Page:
A less than perfect human nature

A Division by Zer0 explains why he thinks that human nature would not be a stumbling block for proper communism. I think he's viewing human nature with overly rose-colored glasses, and I was going to comment on his post, but my comment was getting a bit too long that I'm writing my remarks here.


Even in ancient times, it seems that humans weren't exemplars of cooperation, even though resources were freely shared. Anthropologists studying primitive cultures were surprised at the extremely high murder rate among males within a tribe, reaching something like 20%, which is a poor indicator of harmonious cooperation. And that's ignoring what they do to other tribes. At least that's what I read in Nicholas Wade's Before the Dawn, a book about human evolution, even though I might be incorrectly recalling the statistic. Even chimpanzees, a much more distant relation than our own ancestors, can get violently competitive with each other. (It may have been better if humans were more like bonobos who solve every problem through sex ...)

There's also the experimental fact that I myself have a healthy amount of laziness and a modicum of greed. And considering that I'm one of the less greedy people around me, that bodes ill for a restraint on greed for the average human nature. And of course, there's the depressingly large proportion of the human population that prefers dogma over reason ...

For communism, there are also the problems that not all things are created equal and not all jobs are equally attractive. Better quality products take more resources to build than those with poorer quality. Should there be only one single product line for any class of items? If not, who gets the better products and who gets the worse ones? Who gets to decide, and how will they decide? This sounds suspiciously like economics becoming politics. Then again, politics is a major factor on how money and resources go around, and vice versa.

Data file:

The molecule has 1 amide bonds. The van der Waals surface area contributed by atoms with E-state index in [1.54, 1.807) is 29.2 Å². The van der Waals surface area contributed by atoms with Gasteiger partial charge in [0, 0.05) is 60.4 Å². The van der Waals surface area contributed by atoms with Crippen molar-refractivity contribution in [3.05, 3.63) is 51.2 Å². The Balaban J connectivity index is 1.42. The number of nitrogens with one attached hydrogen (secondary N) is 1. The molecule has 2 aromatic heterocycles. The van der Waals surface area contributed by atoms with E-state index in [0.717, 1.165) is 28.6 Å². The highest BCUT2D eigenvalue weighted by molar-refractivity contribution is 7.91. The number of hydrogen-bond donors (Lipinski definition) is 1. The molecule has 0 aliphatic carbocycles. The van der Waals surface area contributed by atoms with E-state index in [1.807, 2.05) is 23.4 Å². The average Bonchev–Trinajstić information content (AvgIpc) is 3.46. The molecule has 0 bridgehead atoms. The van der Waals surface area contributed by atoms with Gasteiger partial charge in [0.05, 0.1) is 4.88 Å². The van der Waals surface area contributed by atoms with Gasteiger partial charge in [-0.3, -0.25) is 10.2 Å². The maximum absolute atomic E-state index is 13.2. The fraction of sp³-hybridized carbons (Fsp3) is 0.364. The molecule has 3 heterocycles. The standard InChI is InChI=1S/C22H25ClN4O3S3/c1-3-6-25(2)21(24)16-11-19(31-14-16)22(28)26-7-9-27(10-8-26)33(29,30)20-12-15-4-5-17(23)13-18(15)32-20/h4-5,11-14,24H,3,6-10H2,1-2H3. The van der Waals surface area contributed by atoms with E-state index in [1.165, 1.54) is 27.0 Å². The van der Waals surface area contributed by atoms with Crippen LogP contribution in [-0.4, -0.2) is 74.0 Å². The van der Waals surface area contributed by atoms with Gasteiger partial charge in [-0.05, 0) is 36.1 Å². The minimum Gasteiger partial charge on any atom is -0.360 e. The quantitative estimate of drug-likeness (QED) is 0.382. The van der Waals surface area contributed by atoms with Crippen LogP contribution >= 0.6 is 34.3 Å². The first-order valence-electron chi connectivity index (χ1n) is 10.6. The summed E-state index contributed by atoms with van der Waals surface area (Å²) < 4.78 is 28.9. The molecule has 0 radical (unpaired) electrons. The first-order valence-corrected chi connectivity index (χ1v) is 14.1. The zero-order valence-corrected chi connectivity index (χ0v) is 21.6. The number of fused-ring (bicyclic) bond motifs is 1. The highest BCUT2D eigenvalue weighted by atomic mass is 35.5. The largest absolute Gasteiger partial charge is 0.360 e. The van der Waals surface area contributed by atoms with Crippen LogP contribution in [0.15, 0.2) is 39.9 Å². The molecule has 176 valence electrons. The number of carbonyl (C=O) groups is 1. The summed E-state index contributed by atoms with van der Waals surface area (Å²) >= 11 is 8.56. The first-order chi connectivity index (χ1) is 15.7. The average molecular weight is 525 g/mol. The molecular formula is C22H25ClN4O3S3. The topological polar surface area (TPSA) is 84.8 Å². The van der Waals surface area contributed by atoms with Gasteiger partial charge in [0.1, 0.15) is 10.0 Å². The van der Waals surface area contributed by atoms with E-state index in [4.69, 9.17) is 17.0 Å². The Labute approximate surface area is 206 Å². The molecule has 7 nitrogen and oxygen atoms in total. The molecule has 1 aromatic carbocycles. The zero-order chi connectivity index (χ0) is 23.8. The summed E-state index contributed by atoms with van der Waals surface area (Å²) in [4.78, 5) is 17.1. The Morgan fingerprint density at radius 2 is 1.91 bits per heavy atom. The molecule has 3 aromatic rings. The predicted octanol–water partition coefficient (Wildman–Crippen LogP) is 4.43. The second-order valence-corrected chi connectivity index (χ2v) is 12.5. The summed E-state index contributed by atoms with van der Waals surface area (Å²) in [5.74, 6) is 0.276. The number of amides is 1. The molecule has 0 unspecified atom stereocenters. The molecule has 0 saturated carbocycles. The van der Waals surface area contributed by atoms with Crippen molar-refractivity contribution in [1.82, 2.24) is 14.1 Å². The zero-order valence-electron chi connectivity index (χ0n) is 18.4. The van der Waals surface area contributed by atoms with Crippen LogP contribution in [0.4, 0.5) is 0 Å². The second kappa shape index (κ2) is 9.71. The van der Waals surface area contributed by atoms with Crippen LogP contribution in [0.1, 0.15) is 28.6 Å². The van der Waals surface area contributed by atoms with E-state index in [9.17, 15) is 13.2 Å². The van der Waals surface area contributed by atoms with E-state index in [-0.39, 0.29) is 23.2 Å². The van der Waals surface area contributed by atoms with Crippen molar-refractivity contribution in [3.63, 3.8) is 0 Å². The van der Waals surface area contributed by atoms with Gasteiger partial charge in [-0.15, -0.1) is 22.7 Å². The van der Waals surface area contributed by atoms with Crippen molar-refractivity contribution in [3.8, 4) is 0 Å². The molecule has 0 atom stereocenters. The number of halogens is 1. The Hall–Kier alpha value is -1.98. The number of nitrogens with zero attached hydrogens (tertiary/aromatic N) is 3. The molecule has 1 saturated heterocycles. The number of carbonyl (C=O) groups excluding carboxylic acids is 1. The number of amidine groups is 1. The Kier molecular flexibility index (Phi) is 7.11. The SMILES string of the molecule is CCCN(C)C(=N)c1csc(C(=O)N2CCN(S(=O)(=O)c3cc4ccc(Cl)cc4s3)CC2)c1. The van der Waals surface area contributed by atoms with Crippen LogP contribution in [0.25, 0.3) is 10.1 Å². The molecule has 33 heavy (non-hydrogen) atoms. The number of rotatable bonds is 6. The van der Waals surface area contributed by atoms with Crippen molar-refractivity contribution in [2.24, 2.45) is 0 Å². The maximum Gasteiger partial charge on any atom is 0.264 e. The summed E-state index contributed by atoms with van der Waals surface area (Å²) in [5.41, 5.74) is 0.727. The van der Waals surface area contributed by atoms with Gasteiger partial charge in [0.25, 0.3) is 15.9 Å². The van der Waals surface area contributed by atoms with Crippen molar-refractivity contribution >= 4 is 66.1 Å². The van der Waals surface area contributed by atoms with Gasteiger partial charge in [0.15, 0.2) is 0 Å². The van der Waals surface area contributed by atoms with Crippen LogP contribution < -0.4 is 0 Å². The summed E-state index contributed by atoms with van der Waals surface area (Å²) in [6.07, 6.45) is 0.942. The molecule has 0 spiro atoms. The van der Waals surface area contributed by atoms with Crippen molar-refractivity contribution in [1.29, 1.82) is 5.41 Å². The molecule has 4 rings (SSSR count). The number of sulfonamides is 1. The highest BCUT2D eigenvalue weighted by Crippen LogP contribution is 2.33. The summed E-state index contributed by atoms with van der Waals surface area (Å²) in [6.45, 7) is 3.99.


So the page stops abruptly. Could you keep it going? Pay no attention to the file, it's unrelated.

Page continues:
There are also the essential jobs that must be done, but almost no one wants to do without some compensation. No doubt that for any job there will be people who would love to do it, but I'm pretty sure that there are far too few people who like jobs such as handling human waste. Without private compensation in some form, not enough people might be willing to do many of these essential jobs. It's hardly an insurmountable problem for communism, of course, with workarounds such as mandatory service similar to the two to three years of military service required in some countries. This does run into a converse problem of who gets what job, but it might be better than the exploitation that occurs in many countries, where people do horrible jobs with very little compensation because the other choice would be starvation.

Does this mean that I think human nature will doom any attempt at communism? Hardly. I'm rather uneasy about the vagueness of how allocation should be handled: in capitalism, resource allocation is decentralized and self-organizing, but I'm always confused about how it's supposed to work in communism. But this could be chalked up to my ignorance. Otherwise, I don't have a really strong opinion about communism.

On the other hand, I do have a rather strong opinion that an attempt at communism through violent revolution is doomed to failure. I blame history for this position. It might be arguable whether the Soviet Union or China were really communist, but they're certainly the most visible examples that ended up bad. On yet the third hand, Western nations with more socialistic policies seem to have a higher average standard of living than other Western nations. Admittedly, I'm basing this on the very small sample of the United States and the Scandinavian countries. I might also be confusing cause and effect.

If there were no scarcity of resources and all the unpleasant jobs were mechanized, I could easily see communism working out quite well. But with explosive population growth outstripping the availability of resources and a rate of automation that is still very low, I could also easily see how impractical communism might be as applied to the whole world, although I'm much less sure about it as applied to individual nations. Things might be different with much more advanced technology and population growth back under control: perhaps Karl Marx was just several centuries before his time.

78 Replies to “A less than perfect human nature”